Goehring to promote ND ag products in China
BISMARCK – Agriculture Commissioner Doug Goehring says developing and expanding markets for North Dakota agricultural commodities, especially soybeans, is a major focus of the state's upcoming trade mission to China.
“North Dakota has a solid reputation for quality commodities, especially small grains, pulses and oilseeds,” said Goehring, who left Tuesday, for Beijing. “In recent years, however, the state has become a leading producer of soybeans, and we need more new buyers for them.”
In Beijing, Goehring, joined by representatives of the Northern Food Grade Soybean Association, will confer with officials of the General Administration of Quality Supervision, Inspection and Quarantine, the Chinese agency responsible for import-export food inspection and certification.
“We want to introduce our hosts to our soybeans, particularly food-grade soybeans from the upper Midwest,” said Goehring, who grows soybeans on his Menoken farm and is a former director of the United Soybean Board. “We also want to discuss some of the challenges currently holding up the potential relationships between North Dakota exporters and Chinese buyers.”
In Shanghai, North Dakota Department of Agriculture Marketing specialist Stephanie Sinner will coordinate the Food Export – Midwest pavilion at Food Ingredients China, the largest food ingredients trade show in Asia with more than 1,100 exhibitors from 27 countries.
“The North Dakota State Mill and Dakota Specialty Milling of Fargo are among the exhibitors,” Goehring said. “This is a major opportunity to meet buyers, to learn more about their needs and see how we can meet those needs with North Dakota products.”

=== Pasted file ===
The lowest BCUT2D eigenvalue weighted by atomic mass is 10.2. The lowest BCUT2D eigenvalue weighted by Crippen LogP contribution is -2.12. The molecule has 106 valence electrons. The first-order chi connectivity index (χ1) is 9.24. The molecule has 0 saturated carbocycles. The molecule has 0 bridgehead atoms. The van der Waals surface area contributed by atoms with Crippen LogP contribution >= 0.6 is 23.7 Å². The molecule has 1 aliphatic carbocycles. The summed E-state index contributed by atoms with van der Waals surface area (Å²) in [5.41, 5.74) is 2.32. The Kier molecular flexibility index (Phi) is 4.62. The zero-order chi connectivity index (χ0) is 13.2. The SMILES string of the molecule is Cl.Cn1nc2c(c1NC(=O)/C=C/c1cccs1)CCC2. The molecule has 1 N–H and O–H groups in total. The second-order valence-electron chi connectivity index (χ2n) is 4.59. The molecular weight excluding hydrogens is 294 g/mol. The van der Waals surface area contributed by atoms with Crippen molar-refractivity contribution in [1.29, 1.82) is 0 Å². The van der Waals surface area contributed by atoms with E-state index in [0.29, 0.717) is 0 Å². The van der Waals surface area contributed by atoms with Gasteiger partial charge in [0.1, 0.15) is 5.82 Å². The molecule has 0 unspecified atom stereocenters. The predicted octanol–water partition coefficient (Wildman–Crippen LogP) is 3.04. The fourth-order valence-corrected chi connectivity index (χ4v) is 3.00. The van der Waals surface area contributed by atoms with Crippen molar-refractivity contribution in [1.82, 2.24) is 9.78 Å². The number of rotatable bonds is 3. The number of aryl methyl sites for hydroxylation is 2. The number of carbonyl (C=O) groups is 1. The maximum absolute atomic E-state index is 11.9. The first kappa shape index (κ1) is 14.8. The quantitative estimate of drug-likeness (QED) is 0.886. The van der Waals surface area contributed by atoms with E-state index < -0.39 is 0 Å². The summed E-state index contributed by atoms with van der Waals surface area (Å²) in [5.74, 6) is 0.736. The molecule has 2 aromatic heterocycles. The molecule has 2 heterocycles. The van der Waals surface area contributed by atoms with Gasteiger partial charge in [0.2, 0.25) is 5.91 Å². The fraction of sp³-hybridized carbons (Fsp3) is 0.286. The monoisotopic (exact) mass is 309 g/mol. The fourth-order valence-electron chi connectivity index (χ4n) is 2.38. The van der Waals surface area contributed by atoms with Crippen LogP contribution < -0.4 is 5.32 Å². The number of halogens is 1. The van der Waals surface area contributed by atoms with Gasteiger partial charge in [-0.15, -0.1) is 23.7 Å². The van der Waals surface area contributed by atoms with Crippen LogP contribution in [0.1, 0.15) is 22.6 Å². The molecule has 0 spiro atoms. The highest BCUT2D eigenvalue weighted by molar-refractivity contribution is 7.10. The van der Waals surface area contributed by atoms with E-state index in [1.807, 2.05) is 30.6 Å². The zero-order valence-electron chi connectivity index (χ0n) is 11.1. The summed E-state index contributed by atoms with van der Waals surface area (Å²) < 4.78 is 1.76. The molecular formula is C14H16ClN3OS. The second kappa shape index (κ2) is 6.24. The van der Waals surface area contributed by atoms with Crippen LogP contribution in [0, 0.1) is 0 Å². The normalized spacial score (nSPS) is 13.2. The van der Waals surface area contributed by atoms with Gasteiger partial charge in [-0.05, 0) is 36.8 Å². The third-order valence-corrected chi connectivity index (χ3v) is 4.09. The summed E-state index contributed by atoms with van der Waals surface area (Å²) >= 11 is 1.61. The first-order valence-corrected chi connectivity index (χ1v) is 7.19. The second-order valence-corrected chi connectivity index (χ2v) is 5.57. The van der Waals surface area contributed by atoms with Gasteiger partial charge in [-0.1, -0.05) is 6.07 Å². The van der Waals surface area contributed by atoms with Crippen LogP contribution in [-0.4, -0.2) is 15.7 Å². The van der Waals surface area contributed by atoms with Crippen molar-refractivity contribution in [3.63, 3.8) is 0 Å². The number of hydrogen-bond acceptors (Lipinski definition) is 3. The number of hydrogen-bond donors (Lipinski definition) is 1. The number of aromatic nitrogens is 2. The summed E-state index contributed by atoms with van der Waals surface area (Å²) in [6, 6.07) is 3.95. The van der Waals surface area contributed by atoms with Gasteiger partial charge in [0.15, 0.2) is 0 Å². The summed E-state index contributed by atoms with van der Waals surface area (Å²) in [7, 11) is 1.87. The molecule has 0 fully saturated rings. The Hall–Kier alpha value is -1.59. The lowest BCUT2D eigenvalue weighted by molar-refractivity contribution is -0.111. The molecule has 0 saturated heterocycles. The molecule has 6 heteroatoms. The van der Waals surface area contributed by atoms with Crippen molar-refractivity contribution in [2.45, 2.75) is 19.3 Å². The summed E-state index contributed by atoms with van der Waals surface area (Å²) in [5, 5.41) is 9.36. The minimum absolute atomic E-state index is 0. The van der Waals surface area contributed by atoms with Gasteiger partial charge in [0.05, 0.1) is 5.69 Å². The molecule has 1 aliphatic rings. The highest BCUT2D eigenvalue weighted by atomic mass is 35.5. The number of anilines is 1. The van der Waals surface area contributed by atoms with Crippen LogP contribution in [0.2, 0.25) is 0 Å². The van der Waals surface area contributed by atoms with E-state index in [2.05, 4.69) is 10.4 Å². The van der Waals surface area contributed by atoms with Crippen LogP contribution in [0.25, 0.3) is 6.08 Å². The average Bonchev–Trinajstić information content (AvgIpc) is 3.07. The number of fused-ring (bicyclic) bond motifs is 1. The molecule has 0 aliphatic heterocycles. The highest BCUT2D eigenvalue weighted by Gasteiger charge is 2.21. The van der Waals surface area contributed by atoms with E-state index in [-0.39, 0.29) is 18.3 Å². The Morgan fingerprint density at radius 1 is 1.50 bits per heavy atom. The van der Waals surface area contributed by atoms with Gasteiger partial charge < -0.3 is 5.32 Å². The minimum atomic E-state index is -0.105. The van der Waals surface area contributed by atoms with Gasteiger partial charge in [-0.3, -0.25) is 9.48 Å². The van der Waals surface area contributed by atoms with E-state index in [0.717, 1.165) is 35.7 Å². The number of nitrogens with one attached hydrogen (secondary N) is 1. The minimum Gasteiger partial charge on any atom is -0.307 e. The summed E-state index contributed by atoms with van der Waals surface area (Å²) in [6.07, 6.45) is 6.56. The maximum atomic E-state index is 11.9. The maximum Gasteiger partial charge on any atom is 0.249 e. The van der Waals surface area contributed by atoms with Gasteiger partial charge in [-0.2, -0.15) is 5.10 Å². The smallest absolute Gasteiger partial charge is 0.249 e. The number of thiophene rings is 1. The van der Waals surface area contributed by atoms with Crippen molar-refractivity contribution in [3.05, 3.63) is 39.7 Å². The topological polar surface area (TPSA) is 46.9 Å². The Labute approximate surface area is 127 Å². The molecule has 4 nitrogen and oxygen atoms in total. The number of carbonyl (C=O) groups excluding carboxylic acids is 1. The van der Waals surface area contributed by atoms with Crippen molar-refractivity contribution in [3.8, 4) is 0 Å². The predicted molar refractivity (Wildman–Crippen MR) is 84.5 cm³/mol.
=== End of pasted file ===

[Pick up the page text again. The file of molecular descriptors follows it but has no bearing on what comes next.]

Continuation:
Goehring said the Chinese have expressed interested in sunflowers and flax; North Dakota is the nation's leading producer for sunflowers and flax.
Also in Shanghai, Goehring will discuss business and investment opportunities with leading Chinese trade officials at a seminar.
“Attracting Chinese investment in North Dakota is certainly an important aspect of the trade mission,” he said. “It makes sense for the Chinese to invest in North Dakota since we both need each other's markets. We know what North Dakota has to offer – agricultural products and machinery, oil, potash and coal – to name a few. We also have the first rate educational facilities, a quality workforce, low crime rate and other factors attractive to investors.”
During the 10-day trade mission, Goehring also expects to meet with U.S. Undersecretary of Agriculture Michael Scuse who is leading another trade mission to China.
The trade mission is coordinated by the North Dakota Trade Office with assistance from North Dakota Department of Agriculture, the U.S. Commercial Service, USDA Foreign Agriculture Service, the North Dakota Soybean Council, and the Food Export Association of the Midwest.